There is a classic juxtaposition within security controls. Organizations need to make data and services available, but if it’s too easily accessible, too open, then a data breach can occur. On the other hand, if data and services are too restricted then the controls are marginalized and ignored. Organizations struggle with balancing the risk between easy access and advanced controls. Whichever approach is taken impacts the user experience, and both can lead to less than desirable results if done poorly.
I’ve asked many IT professionals if they consider the end user when implementing a new security protocol. Surprisingly the answer is often, they don’t. The reasoning for my question is simple. If you know more about the users being asked to perform the task, the task can be implemented with less friction.
Friction, or the user experience, is a critical consideration to security. To achieve the desired security outcome, IT organizations must understand and develop with their customers’ motivations and behaviors in mind. In doing so, the intended ask will be met with less resistance and higher adoption, therefore improving overall security.
Why SSO Is Still A Must
Let’s clarify with something first – SSO is still a must in an enterprise infrastructure stack.
An end user will not type in their credentials for every access point. But, SSO in its current form and with 2FA or MFA as part of the access flow does not meet Zero Trust standards. And this construct ties back into what I started with above. Organizations need to balance the risk between easy access and advanced controls.
Zero Trust is a proactive security approach that continuously verifies users, devices, and services before trusting them. This approach is commonly summarized as “never trust, always verify”. Essentially, Zero Trust assumes that anything connecting to a system is a potential threat that should be verified before earning trust. But to do that security teams need to know as much about the identity accessing the resources as possible. Without this fundamental knowledge of identity, security is more hope-based than fact-based and impacts the effectiveness of a Zero Trust architecture.
On its own, the Zero Trust sounds like it will cause friction at the time of user access, a poor user experience. But that doesn’t have to be the case. Many of the access types that are in existence are here because the end users are creating poor passwords. These passwords can be hacked or even phished. So the transition to a Zero Trust architecture can be an opportunity for organizations to improve the user experience and implement technologies that improve security and improve user experience at the same time.
How can that be done? With Identity. What does identity have to do with Zero Trust architecture? It’s a pillar of the Zero Trust architecture because when you verify user identity at each point of access, you proactively verify users before a breach can happen. This is in line with the “never trust, always verify” core principle of Zero Trust. But to securely authenticate a user, one must first implement an indisputable identity proofing process. Because an indisputable proofed ID must involve the triangulation of a user claim with biometrics. Implementing this element of identity management will ensure that every access attempt is tied to a trusted and verified identity.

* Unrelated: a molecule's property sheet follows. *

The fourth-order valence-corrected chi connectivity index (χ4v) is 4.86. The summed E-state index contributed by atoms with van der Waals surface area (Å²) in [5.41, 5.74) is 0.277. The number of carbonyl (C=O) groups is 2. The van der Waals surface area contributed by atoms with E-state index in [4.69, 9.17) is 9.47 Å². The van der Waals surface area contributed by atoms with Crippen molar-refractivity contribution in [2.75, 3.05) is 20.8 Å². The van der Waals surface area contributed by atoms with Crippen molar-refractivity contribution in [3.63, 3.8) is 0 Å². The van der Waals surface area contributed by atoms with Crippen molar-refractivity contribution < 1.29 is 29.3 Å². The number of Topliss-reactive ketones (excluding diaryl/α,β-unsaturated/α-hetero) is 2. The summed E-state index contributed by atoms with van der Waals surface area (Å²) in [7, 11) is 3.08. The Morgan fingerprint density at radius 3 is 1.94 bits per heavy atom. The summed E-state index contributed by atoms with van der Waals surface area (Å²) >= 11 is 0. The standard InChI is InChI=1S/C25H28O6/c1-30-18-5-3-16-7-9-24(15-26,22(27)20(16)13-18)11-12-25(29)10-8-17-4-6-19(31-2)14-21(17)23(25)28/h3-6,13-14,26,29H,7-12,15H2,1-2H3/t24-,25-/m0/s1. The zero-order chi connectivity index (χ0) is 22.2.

The result is a secure access infrastructure that is based on verified identities tied to the user’s biometrics. So instead of using passwords and trying to secure them with additional authentication methods, the user’s identity becomes the access method.
1Kosmos Supports Zero Trust and a Better User Experience
The 1Kosmos BlockID platform ensures that individuals are who they claim to be by using an identity-based approach to authentication. We bring identity into the security forefront so that organizations implementing a Zero Trust infrastructure know with certainty who is accessing IT assets and online services.
This means we have a quick and convenient way for users to self verify their identity using government, telco, and banking credentials. Then, once verified, workers, citizens, and customers use their digital identity to be utilized at login or transaction approval. This identity pre proofing injects a level of trust into the Zero Trust implementation and provides users with a frictionless experience. Organizations will implement their Zero Trust deployment with a significantly improved access user experience and high level of identity assurance for the identity on the other side of the digital connection.